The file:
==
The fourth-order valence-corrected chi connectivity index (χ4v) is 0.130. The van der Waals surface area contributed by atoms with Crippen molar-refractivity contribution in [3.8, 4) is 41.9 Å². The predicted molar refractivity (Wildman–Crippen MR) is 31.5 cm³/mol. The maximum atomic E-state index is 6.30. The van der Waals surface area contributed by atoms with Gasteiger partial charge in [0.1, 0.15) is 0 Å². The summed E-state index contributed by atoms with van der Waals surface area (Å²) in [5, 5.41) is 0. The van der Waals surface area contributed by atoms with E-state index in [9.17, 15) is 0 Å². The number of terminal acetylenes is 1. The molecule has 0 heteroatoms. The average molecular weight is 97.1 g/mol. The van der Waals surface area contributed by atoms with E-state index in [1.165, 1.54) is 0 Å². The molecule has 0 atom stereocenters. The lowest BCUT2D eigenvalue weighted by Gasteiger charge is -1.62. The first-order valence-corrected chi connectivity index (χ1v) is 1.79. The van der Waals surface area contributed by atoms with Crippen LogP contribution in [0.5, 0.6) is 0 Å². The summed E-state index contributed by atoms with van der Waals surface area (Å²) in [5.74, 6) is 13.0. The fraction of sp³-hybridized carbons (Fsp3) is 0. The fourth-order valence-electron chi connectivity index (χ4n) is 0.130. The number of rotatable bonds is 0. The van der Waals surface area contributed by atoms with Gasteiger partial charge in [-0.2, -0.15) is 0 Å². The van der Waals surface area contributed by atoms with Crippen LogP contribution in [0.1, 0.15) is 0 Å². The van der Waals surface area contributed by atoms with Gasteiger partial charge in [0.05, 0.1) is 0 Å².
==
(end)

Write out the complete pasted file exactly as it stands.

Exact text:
The fourth-order valence-corrected chi connectivity index (χ4v) is 0.130. The van der Waals surface area contributed by atoms with Crippen molar-refractivity contribution in [3.8, 4) is 41.9 Å². The predicted molar refractivity (Wildman–Crippen MR) is 31.5 cm³/mol. The maximum atomic E-state index is 6.30. The van der Waals surface area contributed by atoms with Gasteiger partial charge in [0.1, 0.15) is 0 Å². The summed E-state index contributed by atoms with van der Waals surface area (Å²) in [5, 5.41) is 0. The van der Waals surface area contributed by atoms with E-state index in [9.17, 15) is 0 Å². The number of terminal acetylenes is 1. The molecule has 0 heteroatoms. The average molecular weight is 97.1 g/mol. The van der Waals surface area contributed by atoms with E-state index in [1.165, 1.54) is 0 Å². The molecule has 0 atom stereocenters. The lowest BCUT2D eigenvalue weighted by Gasteiger charge is -1.62. The first-order valence-corrected chi connectivity index (χ1v) is 1.79. The van der Waals surface area contributed by atoms with Crippen LogP contribution in [0.5, 0.6) is 0 Å². The summed E-state index contributed by atoms with van der Waals surface area (Å²) in [5.74, 6) is 13.0. The fraction of sp³-hybridized carbons (Fsp3) is 0. The fourth-order valence-electron chi connectivity index (χ4n) is 0.130. The number of rotatable bonds is 0. The van der Waals surface area contributed by atoms with Gasteiger partial charge in [-0.2, -0.15) is 0 Å². The van der Waals surface area contributed by atoms with Crippen LogP contribution in [0.1, 0.15) is 0 Å². The van der Waals surface area contributed by atoms with Gasteiger partial charge in [0.05, 0.1) is 0 Å².